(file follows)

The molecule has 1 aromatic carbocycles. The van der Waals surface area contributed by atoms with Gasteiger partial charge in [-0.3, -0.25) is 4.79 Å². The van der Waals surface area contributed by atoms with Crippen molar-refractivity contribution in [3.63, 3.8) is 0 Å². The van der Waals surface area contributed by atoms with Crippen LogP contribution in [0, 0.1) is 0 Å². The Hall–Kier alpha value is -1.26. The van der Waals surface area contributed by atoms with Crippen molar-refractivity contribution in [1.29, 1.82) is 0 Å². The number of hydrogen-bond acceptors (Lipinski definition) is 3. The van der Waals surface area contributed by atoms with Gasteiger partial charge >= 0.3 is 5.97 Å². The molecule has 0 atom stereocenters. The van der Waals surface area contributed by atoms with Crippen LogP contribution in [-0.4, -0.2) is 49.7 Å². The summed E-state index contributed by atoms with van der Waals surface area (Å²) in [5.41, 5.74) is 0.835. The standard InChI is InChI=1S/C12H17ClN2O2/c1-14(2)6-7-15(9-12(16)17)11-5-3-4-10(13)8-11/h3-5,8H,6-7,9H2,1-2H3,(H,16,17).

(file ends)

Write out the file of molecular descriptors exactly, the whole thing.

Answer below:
The molecule has 1 aromatic carbocycles. The van der Waals surface area contributed by atoms with Gasteiger partial charge in [-0.3, -0.25) is 4.79 Å². The van der Waals surface area contributed by atoms with Crippen molar-refractivity contribution in [3.63, 3.8) is 0 Å². The van der Waals surface area contributed by atoms with Crippen LogP contribution in [0, 0.1) is 0 Å². The Hall–Kier alpha value is -1.26. The van der Waals surface area contributed by atoms with Crippen molar-refractivity contribution in [1.29, 1.82) is 0 Å². The number of hydrogen-bond acceptors (Lipinski definition) is 3. The van der Waals surface area contributed by atoms with Gasteiger partial charge >= 0.3 is 5.97 Å². The molecule has 0 atom stereocenters. The van der Waals surface area contributed by atoms with Crippen LogP contribution in [-0.4, -0.2) is 49.7 Å². The summed E-state index contributed by atoms with van der Waals surface area (Å²) in [5.41, 5.74) is 0.835. The standard InChI is InChI=1S/C12H17ClN2O2/c1-14(2)6-7-15(9-12(16)17)11-5-3-4-10(13)8-11/h3-5,8H,6-7,9H2,1-2H3,(H,16,17).